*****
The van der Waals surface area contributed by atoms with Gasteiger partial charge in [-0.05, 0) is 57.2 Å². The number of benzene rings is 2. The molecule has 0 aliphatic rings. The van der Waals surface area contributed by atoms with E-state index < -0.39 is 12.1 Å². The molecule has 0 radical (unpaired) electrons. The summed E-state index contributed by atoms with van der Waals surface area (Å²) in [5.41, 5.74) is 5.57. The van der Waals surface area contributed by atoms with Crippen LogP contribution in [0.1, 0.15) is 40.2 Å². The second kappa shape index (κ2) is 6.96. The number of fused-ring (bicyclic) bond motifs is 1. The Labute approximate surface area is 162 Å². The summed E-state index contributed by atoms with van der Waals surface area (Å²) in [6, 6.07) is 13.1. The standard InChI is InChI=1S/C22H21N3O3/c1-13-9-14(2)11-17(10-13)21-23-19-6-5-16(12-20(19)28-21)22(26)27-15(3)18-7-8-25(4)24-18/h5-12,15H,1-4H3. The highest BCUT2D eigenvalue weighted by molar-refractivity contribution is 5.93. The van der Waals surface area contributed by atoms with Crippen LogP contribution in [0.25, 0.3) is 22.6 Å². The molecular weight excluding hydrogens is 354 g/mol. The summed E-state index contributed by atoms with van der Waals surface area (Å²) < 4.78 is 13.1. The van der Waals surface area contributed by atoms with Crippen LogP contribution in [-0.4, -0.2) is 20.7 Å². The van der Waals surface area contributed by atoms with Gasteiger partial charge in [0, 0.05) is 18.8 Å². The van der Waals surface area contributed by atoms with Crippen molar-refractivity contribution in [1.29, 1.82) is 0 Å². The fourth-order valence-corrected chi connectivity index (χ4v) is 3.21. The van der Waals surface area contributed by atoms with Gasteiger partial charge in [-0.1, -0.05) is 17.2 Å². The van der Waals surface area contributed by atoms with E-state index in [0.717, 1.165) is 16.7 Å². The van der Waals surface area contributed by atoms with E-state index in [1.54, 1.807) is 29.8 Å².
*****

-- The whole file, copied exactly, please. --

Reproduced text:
The van der Waals surface area contributed by atoms with Gasteiger partial charge in [-0.05, 0) is 57.2 Å². The number of benzene rings is 2. The molecule has 0 aliphatic rings. The van der Waals surface area contributed by atoms with E-state index < -0.39 is 12.1 Å². The molecule has 0 radical (unpaired) electrons. The summed E-state index contributed by atoms with van der Waals surface area (Å²) in [5.41, 5.74) is 5.57. The van der Waals surface area contributed by atoms with Crippen LogP contribution in [0.1, 0.15) is 40.2 Å². The second kappa shape index (κ2) is 6.96. The number of fused-ring (bicyclic) bond motifs is 1. The Labute approximate surface area is 162 Å². The summed E-state index contributed by atoms with van der Waals surface area (Å²) in [6, 6.07) is 13.1. The standard InChI is InChI=1S/C22H21N3O3/c1-13-9-14(2)11-17(10-13)21-23-19-6-5-16(12-20(19)28-21)22(26)27-15(3)18-7-8-25(4)24-18/h5-12,15H,1-4H3. The highest BCUT2D eigenvalue weighted by molar-refractivity contribution is 5.93. The van der Waals surface area contributed by atoms with Crippen LogP contribution in [0.25, 0.3) is 22.6 Å². The molecular weight excluding hydrogens is 354 g/mol. The summed E-state index contributed by atoms with van der Waals surface area (Å²) < 4.78 is 13.1. The van der Waals surface area contributed by atoms with Crippen LogP contribution in [-0.4, -0.2) is 20.7 Å². The van der Waals surface area contributed by atoms with Gasteiger partial charge in [0, 0.05) is 18.8 Å². The van der Waals surface area contributed by atoms with Crippen molar-refractivity contribution in [1.29, 1.82) is 0 Å². The fourth-order valence-corrected chi connectivity index (χ4v) is 3.21. The van der Waals surface area contributed by atoms with Gasteiger partial charge in [-0.1, -0.05) is 17.2 Å². The van der Waals surface area contributed by atoms with E-state index in [0.717, 1.165) is 16.7 Å². The van der Waals surface area contributed by atoms with E-state index in [1.54, 1.807) is 29.8 Å².